During the public holidays, the alliance of OPEC+ producers, G-20 energy ministers and other oil producers reached a landmark deal, which could cut close to 15.0mb/d from global oil supply. The details of the deal include:
- A 9.7mb/d oil production cut from OPEC+ producers for two months ending in June 2020. Over the next six months (July – December 2020), total production cut would fall to 7.7mb/d and then to 5.8mb/d over the subsequent 16 months ending April 2022,
- A 3.5mb/d oil production cut from non-OPEC+ and G-20 oil producers.
- Significant increase in crude oil purchases into strategic reserves.
We note that the sum of the agreed cuts brings total agreed cuts to 13.2mb/d but this is based on October 2018 production levels as the baseline for cuts. If we make April production the baseline, then total cuts come to 17.2mb/d which is much closer to the much-publicised headline cut of 20.0mb/d.
According to Saudi Arabia oil minister, another supplementary measure towards rebalancing the oil market would be in form of increased purchases into Strategic Petroleum Reserves (SPRs). The next OPEC+ meeting is set for June 10.
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In our view, the agreements as a whole have its positive and negatives and market reaction supports this view with Brent up only 0.8% at the close of Asian trading on Monday and up 1.4% today (as at time of writing). Also, we note that the deal and meeting proceedings have some far-reaching consequences. However, our immediate concerns include:
- Agreed cuts from G-20 & non-OPEC+ oil-producing countries are “freewill” cuts. This implies they are at liberty to renege on compliance.
- The “historic” cuts, particularly from the non-OPEC+ nations, would have happened anyway with demand expected to continue to decline.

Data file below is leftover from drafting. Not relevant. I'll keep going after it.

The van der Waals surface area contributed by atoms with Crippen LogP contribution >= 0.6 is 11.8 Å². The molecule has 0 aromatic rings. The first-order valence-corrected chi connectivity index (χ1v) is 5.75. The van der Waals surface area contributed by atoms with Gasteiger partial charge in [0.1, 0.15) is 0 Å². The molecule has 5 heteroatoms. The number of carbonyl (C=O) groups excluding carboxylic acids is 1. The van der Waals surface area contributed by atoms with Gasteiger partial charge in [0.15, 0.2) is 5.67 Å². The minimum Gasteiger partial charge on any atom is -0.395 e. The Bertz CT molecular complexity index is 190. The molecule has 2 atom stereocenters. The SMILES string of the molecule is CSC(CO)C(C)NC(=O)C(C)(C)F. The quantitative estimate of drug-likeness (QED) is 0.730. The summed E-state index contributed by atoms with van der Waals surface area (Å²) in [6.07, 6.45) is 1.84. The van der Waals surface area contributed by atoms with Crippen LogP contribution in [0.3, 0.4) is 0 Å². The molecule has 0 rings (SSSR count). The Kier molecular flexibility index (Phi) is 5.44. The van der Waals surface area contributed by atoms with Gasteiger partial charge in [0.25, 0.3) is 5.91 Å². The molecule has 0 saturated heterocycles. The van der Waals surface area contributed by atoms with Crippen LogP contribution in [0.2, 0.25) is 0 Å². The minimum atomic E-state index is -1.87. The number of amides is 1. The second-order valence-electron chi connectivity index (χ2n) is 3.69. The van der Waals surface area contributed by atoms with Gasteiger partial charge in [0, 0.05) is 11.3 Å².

- Mexico’s success at getting away with rejecting deeper cuts sets an unwanted precedent and creates further headache for Saudi Arabia in its oil market management quest.
- The deal is simply a market easing deal with soft demand expected to cap the gains in crude prices. In our view, we still see brent hovering between US$27/bbl. – US$35/bbl. Higher prices would be driven by quicker recovery in oil demand and significant compliance to agreed cuts.
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For Nigeria, the deal comes as very timely when the nation is faced with weak fiscal buffer and frail external conditions. The newly agreed cuts would see Nigeria’s oil production quota slump to 1.4mb/d from 1.7mb/d. With condesate production of 300kb/d – 400kb/d, total production would settle at 1.7mb/d – 1.8mb/d.
Although this revised quota is consistent with the revised budget benchmark of 1.7mb/d and US$30bbl, we believe the impact on IOCs remains negative given average production cost of US$23.0/bbl. Overall, we think government revenues from oil receipts will be worsened by soft oil prices and a deeper cut in production.
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